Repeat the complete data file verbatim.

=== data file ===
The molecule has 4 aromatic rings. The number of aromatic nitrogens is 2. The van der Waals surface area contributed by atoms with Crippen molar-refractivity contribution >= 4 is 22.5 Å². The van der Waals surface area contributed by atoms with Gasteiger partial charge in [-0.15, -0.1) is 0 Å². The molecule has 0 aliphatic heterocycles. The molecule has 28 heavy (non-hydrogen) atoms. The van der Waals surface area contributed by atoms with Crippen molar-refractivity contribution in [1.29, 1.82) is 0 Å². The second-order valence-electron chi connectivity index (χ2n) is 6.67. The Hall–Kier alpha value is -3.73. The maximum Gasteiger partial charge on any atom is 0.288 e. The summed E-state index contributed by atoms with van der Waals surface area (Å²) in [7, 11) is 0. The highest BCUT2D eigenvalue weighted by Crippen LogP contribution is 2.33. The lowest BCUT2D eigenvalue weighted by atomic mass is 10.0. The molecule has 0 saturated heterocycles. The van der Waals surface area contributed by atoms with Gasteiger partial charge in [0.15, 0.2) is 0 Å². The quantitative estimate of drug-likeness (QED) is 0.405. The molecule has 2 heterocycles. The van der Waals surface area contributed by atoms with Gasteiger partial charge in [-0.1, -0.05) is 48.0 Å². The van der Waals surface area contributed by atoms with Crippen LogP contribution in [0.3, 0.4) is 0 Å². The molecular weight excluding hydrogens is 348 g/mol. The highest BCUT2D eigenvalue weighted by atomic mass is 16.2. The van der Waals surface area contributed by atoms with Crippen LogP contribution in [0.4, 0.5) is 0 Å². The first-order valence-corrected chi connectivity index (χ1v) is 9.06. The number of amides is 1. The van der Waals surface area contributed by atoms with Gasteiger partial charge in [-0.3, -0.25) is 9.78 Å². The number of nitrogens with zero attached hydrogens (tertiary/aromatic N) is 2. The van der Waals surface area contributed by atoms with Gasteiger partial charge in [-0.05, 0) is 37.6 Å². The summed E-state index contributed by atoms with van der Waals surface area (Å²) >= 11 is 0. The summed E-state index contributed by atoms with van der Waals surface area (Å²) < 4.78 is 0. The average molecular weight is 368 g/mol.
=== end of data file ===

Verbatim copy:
The molecule has 4 aromatic rings. The number of aromatic nitrogens is 2. The van der Waals surface area contributed by atoms with Crippen molar-refractivity contribution >= 4 is 22.5 Å². The van der Waals surface area contributed by atoms with Gasteiger partial charge in [-0.15, -0.1) is 0 Å². The molecule has 0 aliphatic heterocycles. The molecule has 28 heavy (non-hydrogen) atoms. The van der Waals surface area contributed by atoms with Crippen molar-refractivity contribution in [1.29, 1.82) is 0 Å². The second-order valence-electron chi connectivity index (χ2n) is 6.67. The Hall–Kier alpha value is -3.73. The maximum Gasteiger partial charge on any atom is 0.288 e. The summed E-state index contributed by atoms with van der Waals surface area (Å²) in [7, 11) is 0. The highest BCUT2D eigenvalue weighted by Crippen LogP contribution is 2.33. The lowest BCUT2D eigenvalue weighted by atomic mass is 10.0. The molecule has 0 saturated heterocycles. The van der Waals surface area contributed by atoms with Gasteiger partial charge in [0.15, 0.2) is 0 Å². The quantitative estimate of drug-likeness (QED) is 0.405. The molecule has 2 heterocycles. The van der Waals surface area contributed by atoms with Gasteiger partial charge in [-0.1, -0.05) is 48.0 Å². The van der Waals surface area contributed by atoms with Crippen LogP contribution in [0.3, 0.4) is 0 Å². The molecular weight excluding hydrogens is 348 g/mol. The highest BCUT2D eigenvalue weighted by atomic mass is 16.2. The van der Waals surface area contributed by atoms with Crippen LogP contribution in [0.4, 0.5) is 0 Å². The first-order valence-corrected chi connectivity index (χ1v) is 9.06. The number of amides is 1. The van der Waals surface area contributed by atoms with Gasteiger partial charge in [-0.3, -0.25) is 9.78 Å². The number of nitrogens with zero attached hydrogens (tertiary/aromatic N) is 2. The van der Waals surface area contributed by atoms with Gasteiger partial charge in [-0.05, 0) is 37.6 Å². The summed E-state index contributed by atoms with van der Waals surface area (Å²) >= 11 is 0. The summed E-state index contributed by atoms with van der Waals surface area (Å²) < 4.78 is 0. The average molecular weight is 368 g/mol.